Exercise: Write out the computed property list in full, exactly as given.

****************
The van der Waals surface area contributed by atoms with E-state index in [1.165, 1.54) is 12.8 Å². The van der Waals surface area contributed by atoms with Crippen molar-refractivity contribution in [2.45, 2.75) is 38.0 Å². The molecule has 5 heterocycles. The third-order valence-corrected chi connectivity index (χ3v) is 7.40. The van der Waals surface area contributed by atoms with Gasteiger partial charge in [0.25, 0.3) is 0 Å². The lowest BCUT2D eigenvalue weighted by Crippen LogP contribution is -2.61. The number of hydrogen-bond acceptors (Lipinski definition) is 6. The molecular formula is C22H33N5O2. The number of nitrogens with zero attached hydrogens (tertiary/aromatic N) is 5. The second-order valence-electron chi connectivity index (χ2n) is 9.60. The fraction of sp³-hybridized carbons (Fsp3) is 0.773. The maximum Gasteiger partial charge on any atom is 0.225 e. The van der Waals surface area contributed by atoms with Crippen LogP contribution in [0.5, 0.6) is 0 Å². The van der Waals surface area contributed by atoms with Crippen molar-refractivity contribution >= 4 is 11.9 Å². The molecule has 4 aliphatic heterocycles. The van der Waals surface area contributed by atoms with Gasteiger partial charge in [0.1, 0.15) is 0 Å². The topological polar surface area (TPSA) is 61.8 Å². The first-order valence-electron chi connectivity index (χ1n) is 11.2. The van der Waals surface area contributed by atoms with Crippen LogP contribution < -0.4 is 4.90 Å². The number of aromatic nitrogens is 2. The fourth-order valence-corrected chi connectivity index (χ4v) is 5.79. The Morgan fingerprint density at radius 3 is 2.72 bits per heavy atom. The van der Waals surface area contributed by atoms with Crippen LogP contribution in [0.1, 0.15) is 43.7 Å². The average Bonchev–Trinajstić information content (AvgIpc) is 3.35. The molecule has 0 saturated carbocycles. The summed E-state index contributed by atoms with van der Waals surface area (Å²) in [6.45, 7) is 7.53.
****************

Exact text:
The van der Waals surface area contributed by atoms with E-state index in [1.165, 1.54) is 12.8 Å². The van der Waals surface area contributed by atoms with Crippen molar-refractivity contribution in [2.45, 2.75) is 38.0 Å². The molecule has 5 heterocycles. The third-order valence-corrected chi connectivity index (χ3v) is 7.40. The van der Waals surface area contributed by atoms with Gasteiger partial charge in [0.25, 0.3) is 0 Å². The lowest BCUT2D eigenvalue weighted by Crippen LogP contribution is -2.61. The number of hydrogen-bond acceptors (Lipinski definition) is 6. The molecular formula is C22H33N5O2. The number of nitrogens with zero attached hydrogens (tertiary/aromatic N) is 5. The second-order valence-electron chi connectivity index (χ2n) is 9.60. The fraction of sp³-hybridized carbons (Fsp3) is 0.773. The maximum Gasteiger partial charge on any atom is 0.225 e. The van der Waals surface area contributed by atoms with Crippen LogP contribution in [0.5, 0.6) is 0 Å². The van der Waals surface area contributed by atoms with Crippen molar-refractivity contribution >= 4 is 11.9 Å². The molecule has 4 aliphatic heterocycles. The van der Waals surface area contributed by atoms with Gasteiger partial charge in [0.1, 0.15) is 0 Å². The topological polar surface area (TPSA) is 61.8 Å². The first-order valence-electron chi connectivity index (χ1n) is 11.2. The van der Waals surface area contributed by atoms with Crippen LogP contribution < -0.4 is 4.90 Å². The number of aromatic nitrogens is 2. The fourth-order valence-corrected chi connectivity index (χ4v) is 5.79. The Morgan fingerprint density at radius 3 is 2.72 bits per heavy atom. The van der Waals surface area contributed by atoms with Crippen LogP contribution in [0.1, 0.15) is 43.7 Å². The average Bonchev–Trinajstić information content (AvgIpc) is 3.35. The molecule has 0 saturated carbocycles. The summed E-state index contributed by atoms with van der Waals surface area (Å²) in [6.45, 7) is 7.53.